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A VIA Rail passenger train is pictured at the station after service was cancelled due to VIA Rail stoppages around Cobourg, Ontario, Dec. 24, 2022.NICK LACHANCE/Reuters

A fierce winter storm that had stranded hundreds of Via Rail passengers in Ontario and Quebec overnight has morphed into a cancellation of all trains in the service’s Toronto-Ottawa and Toronto-Montreal corridors this holiday weekend after a CN train derailment.

The weather-induced chaos in the region initially left nine Via Rail trains stuck between Quebec City and Windsor on Friday night owing to power outages or downed trees, with some travellers saying trains were stationary for more than 13 hours as water and food ran out.

By Saturday evening, Via Rail said in a statement that all passengers on Friday’s trains had reached their final destinations, but that the company was “forced” to cancel all trains on the Toronto-Ottawa and Toronto-Montreal corridors for Christmas Eve and Christmas Day as a result of a Canadian National Railway Co. train that had come off its track.

Federal Transport Minister Omar Alghabra called the Via Rail situation “unacceptable” in a Twitter statement Saturday afternoon.

“We are in contact with them to resolve all issues safely and efficiently,” Mr. Alghabra’s statement says. “The unprecedented weather has caused delays in our transportation system and the safety of passengers and crew is our top priority.”

Passengers who were stranded overnight on Friday’s trains complained about a lack of communication from the transit company during their hours-long delay.

Jeffrey Chemeres was a passenger travelling on Train 55 from Ottawa to Toronto when it came to a halt after hitting a tree around 9 p.m.

At first, he said there was little information and that employees had no idea what was going on. Two hours into the incident, they heard that engineers would be coming to check the train, but heard little else for several hours.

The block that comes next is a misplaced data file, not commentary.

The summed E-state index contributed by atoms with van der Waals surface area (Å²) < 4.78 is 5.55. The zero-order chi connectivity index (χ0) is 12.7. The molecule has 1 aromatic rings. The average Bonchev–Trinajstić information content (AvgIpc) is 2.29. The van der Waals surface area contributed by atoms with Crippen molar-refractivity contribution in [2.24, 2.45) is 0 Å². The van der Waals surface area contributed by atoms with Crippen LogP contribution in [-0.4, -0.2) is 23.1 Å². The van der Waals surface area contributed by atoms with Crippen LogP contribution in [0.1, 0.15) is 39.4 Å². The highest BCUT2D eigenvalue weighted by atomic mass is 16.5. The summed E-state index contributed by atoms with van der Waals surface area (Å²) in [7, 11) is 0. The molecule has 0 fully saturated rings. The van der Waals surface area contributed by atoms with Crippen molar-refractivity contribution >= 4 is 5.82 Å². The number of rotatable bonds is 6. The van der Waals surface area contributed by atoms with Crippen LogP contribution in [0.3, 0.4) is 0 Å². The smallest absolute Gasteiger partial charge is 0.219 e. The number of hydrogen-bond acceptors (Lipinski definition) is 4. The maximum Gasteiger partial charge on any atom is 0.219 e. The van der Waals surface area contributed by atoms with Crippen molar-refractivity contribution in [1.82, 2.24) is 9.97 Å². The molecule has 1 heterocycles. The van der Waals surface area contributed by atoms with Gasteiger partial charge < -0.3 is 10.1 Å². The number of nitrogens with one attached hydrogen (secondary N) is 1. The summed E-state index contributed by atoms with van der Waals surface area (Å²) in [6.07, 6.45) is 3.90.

In the early morning, Mr. Chemeres said passengers went four hours with no updates, while the train ran out of food and water. He said people were subsequently jumping from the train and heading for nearby roads in view.

The train started moving again at 11 a.m., but he was frustrated when they were dropped off in Oshawa with little notice, instead of completing their journey to Union Station in Toronto.

Passengers “including elderly people with luggage and Christmas gifts … had to climb the stairs to transfer and had no idea what they were doing,” Mr. Chemeres said, adding that they were surprised because Via Rail originally said they’d be taken to Union Station.

“That was the part that really annoyed me. If a tree falls, it’s bad luck, but the communication was just awful, it was a lesson in how not to handle a situation.”

Mr. Chemeres spoke to The Globe and Mail on Saturday afternoon from a GO train headed to his final destination of Burlington, Ont. During the interview, transit staff announced that the train had also experienced mechanical difficulties and that passengers would have to disembark and board the next trip.

On another Via Rail train, Killa Atencio said her sister and four-year-old nephew were stuck in Montreal for 13 hours, beginning around 7 p.m. on Friday. The train didn’t start moving toward its destination in New Brunswick until 8 a.m. the next day, she said in an interview.

Via Rail staff arranged for her sister and nephew to have a cabin on the train so he could sleep, she added.

Police and firefighters were able to board some trains on Saturday to provide snacks and water after supplies had run out.

Via Rail said it will compensate travellers for the difficulties they endured this weekend.

“Although stopped, we were able to keep passengers warm and safe while on board. Our teams worked tirelessly towards getting these trains moving again,” a company statement says.

“We deeply regret the stress this has caused our passengers, and VIA Rail will be exceptionally providing full refund and a travel credit to all the passengers who were on board trains that were delayed through the night.”

With a report from The Canadian Press

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